This small anemone is pink, orange, red or buff-coloured with streaks of white (2), and has up to around 80 irregularly arranged small tentacles (2). The scientific name of this group of sea anemones Amphianthus refers to their flower-like appearance; amphi means 'near' and anthus is from the Greek for flower, 'anthos' (4). It usually occurs attached to sea fans, hence the common name (2).
The sea-fan anemone reproduces asexually by shedding parts of its base behind it as it moves along. These fragments develop into tiny anemones (2), which are often closely packed together (3). This mode of reproduction means that this species has rather limited powers of dispersal. However, sexual reproduction probably does occur, and the wide distribution of this species suggests that there must be some form of dispersal as yet undetected (2). The lifespan is between 20 and 100 years (2).
In Great Britain, this species is most often recorded off Plymouth. It has also been found off the west coast of Scotland, in Cornwall, and around Lundy Island in the Bristol Channel, and occurs around the south and southwest coasts of Ireland (2). In the rest of the world, it occurs along the Atlantic coast of France, reaching into the western Mediterranean (2). Throughout this range, the sea-fan anemone appears to be rare (3).
Attaches to sea fans such as the pink sea fan (Eunicella verrucosa) in England, the northern sea fan (Swiftia pallida) in Scotland, and similar organisms, and occurs in the 'sublittoral zone', inhabiting fairly deep water (2).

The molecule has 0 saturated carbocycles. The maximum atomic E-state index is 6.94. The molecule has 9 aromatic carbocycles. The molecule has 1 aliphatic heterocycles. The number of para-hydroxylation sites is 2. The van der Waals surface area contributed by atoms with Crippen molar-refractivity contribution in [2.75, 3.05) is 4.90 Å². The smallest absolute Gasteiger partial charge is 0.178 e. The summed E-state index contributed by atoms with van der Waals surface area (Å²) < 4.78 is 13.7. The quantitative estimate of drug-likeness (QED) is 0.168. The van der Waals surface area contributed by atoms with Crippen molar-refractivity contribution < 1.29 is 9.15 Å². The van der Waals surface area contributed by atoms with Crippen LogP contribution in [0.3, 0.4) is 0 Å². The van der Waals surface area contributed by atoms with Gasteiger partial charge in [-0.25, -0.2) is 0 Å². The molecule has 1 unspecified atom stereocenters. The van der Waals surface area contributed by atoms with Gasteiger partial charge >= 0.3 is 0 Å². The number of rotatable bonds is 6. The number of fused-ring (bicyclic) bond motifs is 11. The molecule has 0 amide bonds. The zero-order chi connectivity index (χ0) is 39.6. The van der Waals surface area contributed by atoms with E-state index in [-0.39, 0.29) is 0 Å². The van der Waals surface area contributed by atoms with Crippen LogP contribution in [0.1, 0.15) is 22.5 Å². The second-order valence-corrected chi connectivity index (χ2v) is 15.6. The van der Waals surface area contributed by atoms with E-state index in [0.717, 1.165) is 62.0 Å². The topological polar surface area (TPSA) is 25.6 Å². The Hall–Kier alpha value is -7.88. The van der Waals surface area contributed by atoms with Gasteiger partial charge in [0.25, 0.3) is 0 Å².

Although this species has never been particularly common, it has nevertheless undergone a decline (3). A number of causes of this decline have been proposed, including changes in water masses; since the 1970s water masses have become colder, which has caused problems for species at the northernmost limit of their distribution (3). Furthermore, contamination of the water resulting from various human activities may affect larval and adult survival (3).
The sea-fan anemone is a UK Biodiversity Action Plan (UK BAP) priority species, and as such, a Species Action Plan has been produced to guide its conservation (3). Although there is no conservation action currently targeted at this species, the main host in the British Isles, the rare pink sea fan (Eunicella verrucosa), is afforded full legal protection under Schedule 5 of the Wildlife and Countryside Act, 1981, and is therefore protected against killing, taking, injuring, and sale (3). The conservation of these two delicate and sensitive species is closely tied.
Of asexual reproduction: reproduction that does not involve the formation of sex cells ('gametes'). In many species, asexual reproduction can occur by fission (or in plants 'vegetative reproduction'); part of the organism breaks away and develops into a separate individual. Some animals, including vertebrates can develop from unfertilised eggs, this process, known as parthenogenesis gives rise to offspring that are genetically identical to the parent
Of the stage in an animal's lifecycle after it hatches from the egg. Larvae are typically very different in appearance to adults; they are able to feed and move around but usually are unable to reproduce.
A marine zone between the littoral zone (the shallow zone where light reaches the bed, subject to submersion and exposure by tides) and depths of around 200m.
Jackson, A., 2000. Sea fan anemone, Amphianthus dhornii. Marine Life Information Network: Biology and Sensitivity Key Information Sub-programme [On-line]. Plymouth: Marine Biological Association of the United Kingdom. [cited 29 July 2002]. Available from: http://www.marlin.ac.uk
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